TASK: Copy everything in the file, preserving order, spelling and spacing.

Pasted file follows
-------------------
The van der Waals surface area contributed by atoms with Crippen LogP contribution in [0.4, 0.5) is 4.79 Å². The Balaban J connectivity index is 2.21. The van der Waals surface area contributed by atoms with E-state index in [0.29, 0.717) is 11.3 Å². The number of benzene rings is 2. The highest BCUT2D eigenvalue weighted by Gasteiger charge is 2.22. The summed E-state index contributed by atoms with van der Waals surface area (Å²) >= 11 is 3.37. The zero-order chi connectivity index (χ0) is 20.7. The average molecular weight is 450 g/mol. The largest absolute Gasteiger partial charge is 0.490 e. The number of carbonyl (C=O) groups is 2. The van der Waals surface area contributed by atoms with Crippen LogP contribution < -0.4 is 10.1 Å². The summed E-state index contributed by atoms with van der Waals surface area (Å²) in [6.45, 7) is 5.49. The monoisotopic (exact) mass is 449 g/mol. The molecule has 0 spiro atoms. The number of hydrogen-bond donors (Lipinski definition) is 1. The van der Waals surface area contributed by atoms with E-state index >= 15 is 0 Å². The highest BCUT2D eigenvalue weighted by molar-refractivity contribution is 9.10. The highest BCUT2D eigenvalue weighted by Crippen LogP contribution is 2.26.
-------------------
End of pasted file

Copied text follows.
The van der Waals surface area contributed by atoms with Crippen LogP contribution in [0.4, 0.5) is 4.79 Å². The Balaban J connectivity index is 2.21. The van der Waals surface area contributed by atoms with E-state index in [0.29, 0.717) is 11.3 Å². The number of benzene rings is 2. The highest BCUT2D eigenvalue weighted by Gasteiger charge is 2.22. The summed E-state index contributed by atoms with van der Waals surface area (Å²) >= 11 is 3.37. The zero-order chi connectivity index (χ0) is 20.7. The average molecular weight is 450 g/mol. The largest absolute Gasteiger partial charge is 0.490 e. The number of carbonyl (C=O) groups is 2. The van der Waals surface area contributed by atoms with Crippen LogP contribution < -0.4 is 10.1 Å². The summed E-state index contributed by atoms with van der Waals surface area (Å²) in [6.45, 7) is 5.49. The monoisotopic (exact) mass is 449 g/mol. The molecule has 0 spiro atoms. The number of hydrogen-bond donors (Lipinski definition) is 1. The van der Waals surface area contributed by atoms with E-state index >= 15 is 0 Å². The highest BCUT2D eigenvalue weighted by molar-refractivity contribution is 9.10. The highest BCUT2D eigenvalue weighted by Crippen LogP contribution is 2.26.